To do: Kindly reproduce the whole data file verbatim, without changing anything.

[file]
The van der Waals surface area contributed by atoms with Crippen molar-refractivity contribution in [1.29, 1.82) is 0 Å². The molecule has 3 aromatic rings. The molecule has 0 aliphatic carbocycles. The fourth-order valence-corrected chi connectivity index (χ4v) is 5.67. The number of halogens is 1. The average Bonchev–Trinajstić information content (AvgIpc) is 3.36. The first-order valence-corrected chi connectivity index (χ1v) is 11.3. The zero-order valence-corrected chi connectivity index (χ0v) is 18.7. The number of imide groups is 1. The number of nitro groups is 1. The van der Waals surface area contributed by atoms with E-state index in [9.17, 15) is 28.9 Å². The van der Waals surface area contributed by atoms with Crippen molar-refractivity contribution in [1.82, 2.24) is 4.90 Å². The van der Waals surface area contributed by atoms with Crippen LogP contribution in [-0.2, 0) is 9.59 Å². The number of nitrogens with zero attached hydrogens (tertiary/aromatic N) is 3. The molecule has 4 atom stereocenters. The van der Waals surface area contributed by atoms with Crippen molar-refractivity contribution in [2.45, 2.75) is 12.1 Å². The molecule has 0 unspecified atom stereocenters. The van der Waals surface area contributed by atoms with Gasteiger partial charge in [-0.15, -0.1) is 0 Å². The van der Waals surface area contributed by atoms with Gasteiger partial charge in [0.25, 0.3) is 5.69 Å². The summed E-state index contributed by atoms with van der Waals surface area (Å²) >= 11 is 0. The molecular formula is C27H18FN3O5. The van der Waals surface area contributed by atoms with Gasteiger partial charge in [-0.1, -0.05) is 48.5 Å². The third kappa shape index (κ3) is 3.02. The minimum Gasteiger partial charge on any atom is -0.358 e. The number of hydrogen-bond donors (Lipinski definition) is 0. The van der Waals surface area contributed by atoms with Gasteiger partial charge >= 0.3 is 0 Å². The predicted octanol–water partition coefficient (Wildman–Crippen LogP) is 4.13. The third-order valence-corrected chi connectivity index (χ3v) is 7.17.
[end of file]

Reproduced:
The van der Waals surface area contributed by atoms with Crippen molar-refractivity contribution in [1.29, 1.82) is 0 Å². The molecule has 3 aromatic rings. The molecule has 0 aliphatic carbocycles. The fourth-order valence-corrected chi connectivity index (χ4v) is 5.67. The number of halogens is 1. The average Bonchev–Trinajstić information content (AvgIpc) is 3.36. The first-order valence-corrected chi connectivity index (χ1v) is 11.3. The zero-order valence-corrected chi connectivity index (χ0v) is 18.7. The number of imide groups is 1. The number of nitro groups is 1. The van der Waals surface area contributed by atoms with E-state index in [9.17, 15) is 28.9 Å². The van der Waals surface area contributed by atoms with Crippen molar-refractivity contribution in [1.82, 2.24) is 4.90 Å². The van der Waals surface area contributed by atoms with Crippen LogP contribution in [-0.2, 0) is 9.59 Å². The number of nitrogens with zero attached hydrogens (tertiary/aromatic N) is 3. The molecule has 4 atom stereocenters. The van der Waals surface area contributed by atoms with Crippen molar-refractivity contribution in [2.45, 2.75) is 12.1 Å². The molecule has 0 unspecified atom stereocenters. The van der Waals surface area contributed by atoms with Gasteiger partial charge in [-0.15, -0.1) is 0 Å². The van der Waals surface area contributed by atoms with Gasteiger partial charge in [0.25, 0.3) is 5.69 Å². The summed E-state index contributed by atoms with van der Waals surface area (Å²) >= 11 is 0. The molecular formula is C27H18FN3O5. The van der Waals surface area contributed by atoms with Gasteiger partial charge in [-0.1, -0.05) is 48.5 Å². The third kappa shape index (κ3) is 3.02. The minimum Gasteiger partial charge on any atom is -0.358 e. The number of hydrogen-bond donors (Lipinski definition) is 0. The van der Waals surface area contributed by atoms with Gasteiger partial charge >= 0.3 is 0 Å². The predicted octanol–water partition coefficient (Wildman–Crippen LogP) is 4.13. The third-order valence-corrected chi connectivity index (χ3v) is 7.17.